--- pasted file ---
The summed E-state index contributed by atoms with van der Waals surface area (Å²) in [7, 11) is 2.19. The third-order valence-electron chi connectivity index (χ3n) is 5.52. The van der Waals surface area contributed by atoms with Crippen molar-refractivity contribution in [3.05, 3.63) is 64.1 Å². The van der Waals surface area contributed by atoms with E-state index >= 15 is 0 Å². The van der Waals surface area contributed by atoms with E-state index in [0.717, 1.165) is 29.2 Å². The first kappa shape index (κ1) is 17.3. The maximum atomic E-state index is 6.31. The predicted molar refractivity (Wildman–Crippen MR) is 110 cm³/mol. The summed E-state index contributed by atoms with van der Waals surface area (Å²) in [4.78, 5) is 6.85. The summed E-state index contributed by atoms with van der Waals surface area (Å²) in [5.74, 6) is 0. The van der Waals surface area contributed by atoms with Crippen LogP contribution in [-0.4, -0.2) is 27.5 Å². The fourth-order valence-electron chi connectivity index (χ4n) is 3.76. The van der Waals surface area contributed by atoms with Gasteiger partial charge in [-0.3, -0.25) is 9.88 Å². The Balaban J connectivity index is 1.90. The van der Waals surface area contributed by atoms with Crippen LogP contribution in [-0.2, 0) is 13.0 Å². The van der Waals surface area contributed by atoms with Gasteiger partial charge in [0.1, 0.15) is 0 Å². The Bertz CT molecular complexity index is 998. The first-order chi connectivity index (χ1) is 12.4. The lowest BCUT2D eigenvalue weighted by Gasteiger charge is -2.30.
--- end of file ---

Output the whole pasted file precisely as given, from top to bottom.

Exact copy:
The summed E-state index contributed by atoms with van der Waals surface area (Å²) in [7, 11) is 2.19. The third-order valence-electron chi connectivity index (χ3n) is 5.52. The van der Waals surface area contributed by atoms with Crippen molar-refractivity contribution in [3.05, 3.63) is 64.1 Å². The van der Waals surface area contributed by atoms with E-state index >= 15 is 0 Å². The van der Waals surface area contributed by atoms with E-state index in [0.717, 1.165) is 29.2 Å². The first kappa shape index (κ1) is 17.3. The maximum atomic E-state index is 6.31. The predicted molar refractivity (Wildman–Crippen MR) is 110 cm³/mol. The summed E-state index contributed by atoms with van der Waals surface area (Å²) in [4.78, 5) is 6.85. The summed E-state index contributed by atoms with van der Waals surface area (Å²) in [5.74, 6) is 0. The van der Waals surface area contributed by atoms with Crippen LogP contribution in [-0.4, -0.2) is 27.5 Å². The fourth-order valence-electron chi connectivity index (χ4n) is 3.76. The van der Waals surface area contributed by atoms with Gasteiger partial charge in [-0.3, -0.25) is 9.88 Å². The Balaban J connectivity index is 1.90. The van der Waals surface area contributed by atoms with Crippen LogP contribution in [-0.2, 0) is 13.0 Å². The van der Waals surface area contributed by atoms with Gasteiger partial charge in [0.1, 0.15) is 0 Å². The Bertz CT molecular complexity index is 998. The first-order chi connectivity index (χ1) is 12.4. The lowest BCUT2D eigenvalue weighted by Gasteiger charge is -2.30.